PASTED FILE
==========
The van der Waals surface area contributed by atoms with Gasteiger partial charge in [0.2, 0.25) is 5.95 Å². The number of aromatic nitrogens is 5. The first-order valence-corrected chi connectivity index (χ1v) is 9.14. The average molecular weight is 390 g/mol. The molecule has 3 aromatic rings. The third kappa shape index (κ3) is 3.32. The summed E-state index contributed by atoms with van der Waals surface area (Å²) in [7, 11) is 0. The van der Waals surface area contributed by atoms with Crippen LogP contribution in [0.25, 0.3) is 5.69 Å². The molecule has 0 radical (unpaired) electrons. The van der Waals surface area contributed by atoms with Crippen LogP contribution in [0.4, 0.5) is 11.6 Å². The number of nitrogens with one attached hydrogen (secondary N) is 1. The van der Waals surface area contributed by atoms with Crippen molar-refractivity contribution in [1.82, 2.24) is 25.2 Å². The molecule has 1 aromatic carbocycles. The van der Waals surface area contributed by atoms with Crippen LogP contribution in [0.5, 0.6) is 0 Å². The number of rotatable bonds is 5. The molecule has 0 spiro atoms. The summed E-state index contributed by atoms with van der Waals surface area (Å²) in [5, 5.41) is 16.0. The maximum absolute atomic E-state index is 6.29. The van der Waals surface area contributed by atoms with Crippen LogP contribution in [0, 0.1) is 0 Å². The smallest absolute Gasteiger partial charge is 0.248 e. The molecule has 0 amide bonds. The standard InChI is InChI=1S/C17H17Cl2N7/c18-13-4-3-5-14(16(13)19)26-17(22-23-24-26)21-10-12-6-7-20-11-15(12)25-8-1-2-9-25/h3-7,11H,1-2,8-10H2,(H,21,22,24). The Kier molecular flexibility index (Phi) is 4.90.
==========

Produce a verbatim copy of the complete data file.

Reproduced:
The van der Waals surface area contributed by atoms with Gasteiger partial charge in [0.2, 0.25) is 5.95 Å². The number of aromatic nitrogens is 5. The first-order valence-corrected chi connectivity index (χ1v) is 9.14. The average molecular weight is 390 g/mol. The molecule has 3 aromatic rings. The third kappa shape index (κ3) is 3.32. The summed E-state index contributed by atoms with van der Waals surface area (Å²) in [7, 11) is 0. The van der Waals surface area contributed by atoms with Crippen LogP contribution in [0.25, 0.3) is 5.69 Å². The molecule has 0 radical (unpaired) electrons. The van der Waals surface area contributed by atoms with Crippen LogP contribution in [0.4, 0.5) is 11.6 Å². The number of nitrogens with one attached hydrogen (secondary N) is 1. The van der Waals surface area contributed by atoms with Crippen molar-refractivity contribution in [1.82, 2.24) is 25.2 Å². The molecule has 1 aromatic carbocycles. The van der Waals surface area contributed by atoms with Crippen LogP contribution in [0.5, 0.6) is 0 Å². The number of rotatable bonds is 5. The molecule has 0 spiro atoms. The summed E-state index contributed by atoms with van der Waals surface area (Å²) in [5, 5.41) is 16.0. The maximum absolute atomic E-state index is 6.29. The van der Waals surface area contributed by atoms with Crippen LogP contribution in [0, 0.1) is 0 Å². The smallest absolute Gasteiger partial charge is 0.248 e. The molecule has 0 amide bonds. The standard InChI is InChI=1S/C17H17Cl2N7/c18-13-4-3-5-14(16(13)19)26-17(22-23-24-26)21-10-12-6-7-20-11-15(12)25-8-1-2-9-25/h3-7,11H,1-2,8-10H2,(H,21,22,24). The Kier molecular flexibility index (Phi) is 4.90.